Authorities and civilian organizations organized the evacuation of almost 300 people from Yarnell, a town in north-central Arizona. The mobilization started on Wednesday in response to a raging fire. Back in 2013, a similar event in the area took the lives of 19 members of a well-trained firefighting squad. Fortunately, Yavapai County sheriff’s spokesman, Dwight D’Evelyn, told the local press that so far, the rescuers have not reported injured people nor fatal victims.
On Wednesday, Yarnell residents started to see smoke. Shortly after, most of them received a text message from the County’s management with a notification of a voluntary evacuation. The Yavapai County Sheriff was in charge of the mobilization, and the almost 300 people gathered under the roof of the Yavapai College.
The blaze ate 600 acres from the area which is about 60 miles northwest of Phoenix. A lot of buildings were caught on fire, but according to reports, no houses have been affected yet. The firefighter department answered quickly as 140 trained personnel attended the scene armed with high-end tools to deal with the problem such as air tankers and two helicopters. A spokesperson said the team was going to wait until night when temperatures are lower, and there is more humidity to finish it off. The effective coordination of law forces and local communities allowed the firefighting crew to deal with the problem without any eventuality.
For some people, this event brings back bad memories from a terrible blaze that killed 19 members of the Granite Mountain Hotshots. But according to the official blog, that fire in 2013 took place on the west side of Yarnell while the current fire is located on the eastern shore and the only damaged registered are three buildings from outer town.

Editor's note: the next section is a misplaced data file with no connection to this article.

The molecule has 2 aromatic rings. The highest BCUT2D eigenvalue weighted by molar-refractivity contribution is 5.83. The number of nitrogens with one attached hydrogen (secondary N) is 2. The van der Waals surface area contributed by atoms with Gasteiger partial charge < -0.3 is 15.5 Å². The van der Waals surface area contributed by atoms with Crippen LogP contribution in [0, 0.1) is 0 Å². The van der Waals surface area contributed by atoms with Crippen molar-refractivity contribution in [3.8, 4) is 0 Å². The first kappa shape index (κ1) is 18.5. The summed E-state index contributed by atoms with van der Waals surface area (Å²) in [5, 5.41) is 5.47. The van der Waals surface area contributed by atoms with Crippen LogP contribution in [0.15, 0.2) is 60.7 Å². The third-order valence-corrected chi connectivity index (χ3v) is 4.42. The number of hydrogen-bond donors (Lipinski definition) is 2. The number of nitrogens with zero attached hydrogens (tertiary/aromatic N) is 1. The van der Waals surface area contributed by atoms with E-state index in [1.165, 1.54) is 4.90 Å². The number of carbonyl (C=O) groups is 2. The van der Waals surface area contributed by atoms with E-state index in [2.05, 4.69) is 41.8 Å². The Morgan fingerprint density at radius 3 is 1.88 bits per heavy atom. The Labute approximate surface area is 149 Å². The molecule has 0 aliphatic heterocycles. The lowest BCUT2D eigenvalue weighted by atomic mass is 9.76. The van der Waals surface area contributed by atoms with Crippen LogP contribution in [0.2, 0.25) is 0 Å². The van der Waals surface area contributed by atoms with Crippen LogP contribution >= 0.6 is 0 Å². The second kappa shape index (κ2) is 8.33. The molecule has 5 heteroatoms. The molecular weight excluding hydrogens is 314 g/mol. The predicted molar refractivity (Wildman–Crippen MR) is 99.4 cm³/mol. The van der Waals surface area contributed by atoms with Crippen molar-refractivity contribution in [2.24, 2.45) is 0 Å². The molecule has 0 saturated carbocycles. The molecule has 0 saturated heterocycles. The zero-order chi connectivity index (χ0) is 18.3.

Not all wildfires are an emergency
Authorities from Arizona discovered a fire in Bert on May 29 this year. Experts determined the fire was caused by lightning, and they say it has grown 3041 acres give it or take it. It is currently located near the junction Forest Road 144 and Highway 180 about ten miles south of Vale, rural community.
There is something called “hazardous fuel accumulation” which is an excess of specific vegetation that serves as fuel for possible wildfires. Fire Managers on the Williams Ranger of the Kaibab National Forest predicted the way in which the “Bert fire” was going to grow and allowed it to continue. The final objective is to allow the flames to consume all the Pinion-Juniper in the area and then, work on the restoration of the land including the support of new grassland. This kind of actions significantly improve the habitats for local fauna. There is 38 personnel assessing the situation, and they warn population that the smoke is going to be visible for miles.
In fact, authorities are dealing with a handful of other wildfires in the area. For example, an abandoned campfire started an event in the Blue Ridge Reservoir last Monday. Authorities say it is under control, but the area is still closed to visitors.